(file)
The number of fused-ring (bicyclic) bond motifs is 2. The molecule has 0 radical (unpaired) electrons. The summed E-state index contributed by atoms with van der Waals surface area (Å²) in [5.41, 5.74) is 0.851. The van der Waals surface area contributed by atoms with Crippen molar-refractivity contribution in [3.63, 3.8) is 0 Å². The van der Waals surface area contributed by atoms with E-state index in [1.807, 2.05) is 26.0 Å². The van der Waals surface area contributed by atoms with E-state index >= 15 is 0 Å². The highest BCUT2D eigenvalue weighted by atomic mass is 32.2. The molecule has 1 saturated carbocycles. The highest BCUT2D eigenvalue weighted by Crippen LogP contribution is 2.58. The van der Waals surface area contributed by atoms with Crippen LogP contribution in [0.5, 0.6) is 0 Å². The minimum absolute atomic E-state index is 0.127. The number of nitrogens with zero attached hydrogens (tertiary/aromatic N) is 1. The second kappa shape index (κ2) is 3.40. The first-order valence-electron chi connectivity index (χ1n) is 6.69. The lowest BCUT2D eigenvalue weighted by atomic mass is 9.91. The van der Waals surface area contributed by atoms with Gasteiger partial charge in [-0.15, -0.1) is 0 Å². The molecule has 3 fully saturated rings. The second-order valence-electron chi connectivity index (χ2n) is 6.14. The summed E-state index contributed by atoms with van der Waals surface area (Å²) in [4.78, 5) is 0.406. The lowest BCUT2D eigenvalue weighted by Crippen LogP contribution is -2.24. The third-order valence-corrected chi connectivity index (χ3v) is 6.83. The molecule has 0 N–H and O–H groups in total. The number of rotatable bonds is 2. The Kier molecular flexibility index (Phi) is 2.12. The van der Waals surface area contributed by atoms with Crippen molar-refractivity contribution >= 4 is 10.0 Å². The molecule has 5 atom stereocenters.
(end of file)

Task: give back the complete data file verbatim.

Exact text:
The number of fused-ring (bicyclic) bond motifs is 2. The molecule has 0 radical (unpaired) electrons. The summed E-state index contributed by atoms with van der Waals surface area (Å²) in [5.41, 5.74) is 0.851. The van der Waals surface area contributed by atoms with Crippen molar-refractivity contribution in [3.63, 3.8) is 0 Å². The van der Waals surface area contributed by atoms with E-state index in [1.807, 2.05) is 26.0 Å². The van der Waals surface area contributed by atoms with E-state index >= 15 is 0 Å². The highest BCUT2D eigenvalue weighted by atomic mass is 32.2. The molecule has 1 saturated carbocycles. The highest BCUT2D eigenvalue weighted by Crippen LogP contribution is 2.58. The van der Waals surface area contributed by atoms with Crippen LogP contribution in [0.5, 0.6) is 0 Å². The minimum absolute atomic E-state index is 0.127. The number of nitrogens with zero attached hydrogens (tertiary/aromatic N) is 1. The second kappa shape index (κ2) is 3.40. The first-order valence-electron chi connectivity index (χ1n) is 6.69. The lowest BCUT2D eigenvalue weighted by atomic mass is 9.91. The van der Waals surface area contributed by atoms with Gasteiger partial charge in [-0.15, -0.1) is 0 Å². The molecule has 3 fully saturated rings. The second-order valence-electron chi connectivity index (χ2n) is 6.14. The summed E-state index contributed by atoms with van der Waals surface area (Å²) in [4.78, 5) is 0.406. The lowest BCUT2D eigenvalue weighted by Crippen LogP contribution is -2.24. The third-order valence-corrected chi connectivity index (χ3v) is 6.83. The molecule has 0 N–H and O–H groups in total. The number of rotatable bonds is 2. The Kier molecular flexibility index (Phi) is 2.12. The van der Waals surface area contributed by atoms with Crippen molar-refractivity contribution >= 4 is 10.0 Å². The molecule has 5 atom stereocenters.